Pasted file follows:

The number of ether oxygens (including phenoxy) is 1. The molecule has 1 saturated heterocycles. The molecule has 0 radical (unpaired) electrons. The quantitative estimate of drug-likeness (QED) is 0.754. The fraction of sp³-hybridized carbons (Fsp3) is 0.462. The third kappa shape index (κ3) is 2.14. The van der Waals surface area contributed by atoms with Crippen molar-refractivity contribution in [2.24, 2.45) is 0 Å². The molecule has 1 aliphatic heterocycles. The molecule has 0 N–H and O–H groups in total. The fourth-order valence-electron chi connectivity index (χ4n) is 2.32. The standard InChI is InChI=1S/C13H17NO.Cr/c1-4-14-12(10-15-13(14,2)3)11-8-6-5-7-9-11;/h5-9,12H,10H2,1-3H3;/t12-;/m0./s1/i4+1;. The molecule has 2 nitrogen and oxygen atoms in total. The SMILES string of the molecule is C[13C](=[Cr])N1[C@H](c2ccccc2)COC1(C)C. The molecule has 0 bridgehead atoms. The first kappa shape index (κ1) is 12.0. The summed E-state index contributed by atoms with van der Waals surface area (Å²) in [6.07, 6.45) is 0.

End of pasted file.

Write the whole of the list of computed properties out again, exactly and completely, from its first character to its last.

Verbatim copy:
The number of ether oxygens (including phenoxy) is 1. The molecule has 1 saturated heterocycles. The molecule has 0 radical (unpaired) electrons. The quantitative estimate of drug-likeness (QED) is 0.754. The fraction of sp³-hybridized carbons (Fsp3) is 0.462. The third kappa shape index (κ3) is 2.14. The van der Waals surface area contributed by atoms with Crippen molar-refractivity contribution in [2.24, 2.45) is 0 Å². The molecule has 1 aliphatic heterocycles. The molecule has 0 N–H and O–H groups in total. The fourth-order valence-electron chi connectivity index (χ4n) is 2.32. The standard InChI is InChI=1S/C13H17NO.Cr/c1-4-14-12(10-15-13(14,2)3)11-8-6-5-7-9-11;/h5-9,12H,10H2,1-3H3;/t12-;/m0./s1/i4+1;. The molecule has 2 nitrogen and oxygen atoms in total. The SMILES string of the molecule is C[13C](=[Cr])N1[C@H](c2ccccc2)COC1(C)C. The molecule has 0 bridgehead atoms. The first kappa shape index (κ1) is 12.0. The summed E-state index contributed by atoms with van der Waals surface area (Å²) in [6.07, 6.45) is 0.